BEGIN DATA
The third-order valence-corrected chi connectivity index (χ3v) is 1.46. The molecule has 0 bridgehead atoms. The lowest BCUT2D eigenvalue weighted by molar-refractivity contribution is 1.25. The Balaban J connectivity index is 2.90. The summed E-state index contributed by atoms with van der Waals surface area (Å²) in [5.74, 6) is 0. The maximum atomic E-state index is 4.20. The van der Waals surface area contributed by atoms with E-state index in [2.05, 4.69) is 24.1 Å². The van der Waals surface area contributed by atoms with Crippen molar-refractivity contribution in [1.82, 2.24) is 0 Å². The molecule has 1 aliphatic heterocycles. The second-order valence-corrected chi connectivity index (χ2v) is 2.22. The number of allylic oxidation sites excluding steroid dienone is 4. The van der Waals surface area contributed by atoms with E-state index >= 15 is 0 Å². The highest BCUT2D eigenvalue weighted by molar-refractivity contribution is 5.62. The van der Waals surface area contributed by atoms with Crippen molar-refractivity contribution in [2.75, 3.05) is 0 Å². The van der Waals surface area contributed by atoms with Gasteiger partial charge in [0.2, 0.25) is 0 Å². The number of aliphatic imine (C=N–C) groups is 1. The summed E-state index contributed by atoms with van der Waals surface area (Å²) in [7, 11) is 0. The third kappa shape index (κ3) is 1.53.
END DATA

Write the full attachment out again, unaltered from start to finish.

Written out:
The third-order valence-corrected chi connectivity index (χ3v) is 1.46. The molecule has 0 bridgehead atoms. The lowest BCUT2D eigenvalue weighted by molar-refractivity contribution is 1.25. The Balaban J connectivity index is 2.90. The summed E-state index contributed by atoms with van der Waals surface area (Å²) in [5.74, 6) is 0. The maximum atomic E-state index is 4.20. The van der Waals surface area contributed by atoms with E-state index in [2.05, 4.69) is 24.1 Å². The van der Waals surface area contributed by atoms with Crippen molar-refractivity contribution in [1.82, 2.24) is 0 Å². The molecule has 1 aliphatic heterocycles. The second-order valence-corrected chi connectivity index (χ2v) is 2.22. The number of allylic oxidation sites excluding steroid dienone is 4. The van der Waals surface area contributed by atoms with E-state index >= 15 is 0 Å². The highest BCUT2D eigenvalue weighted by molar-refractivity contribution is 5.62. The van der Waals surface area contributed by atoms with Crippen molar-refractivity contribution in [2.75, 3.05) is 0 Å². The van der Waals surface area contributed by atoms with Gasteiger partial charge in [0.2, 0.25) is 0 Å². The number of aliphatic imine (C=N–C) groups is 1. The summed E-state index contributed by atoms with van der Waals surface area (Å²) in [7, 11) is 0. The third kappa shape index (κ3) is 1.53.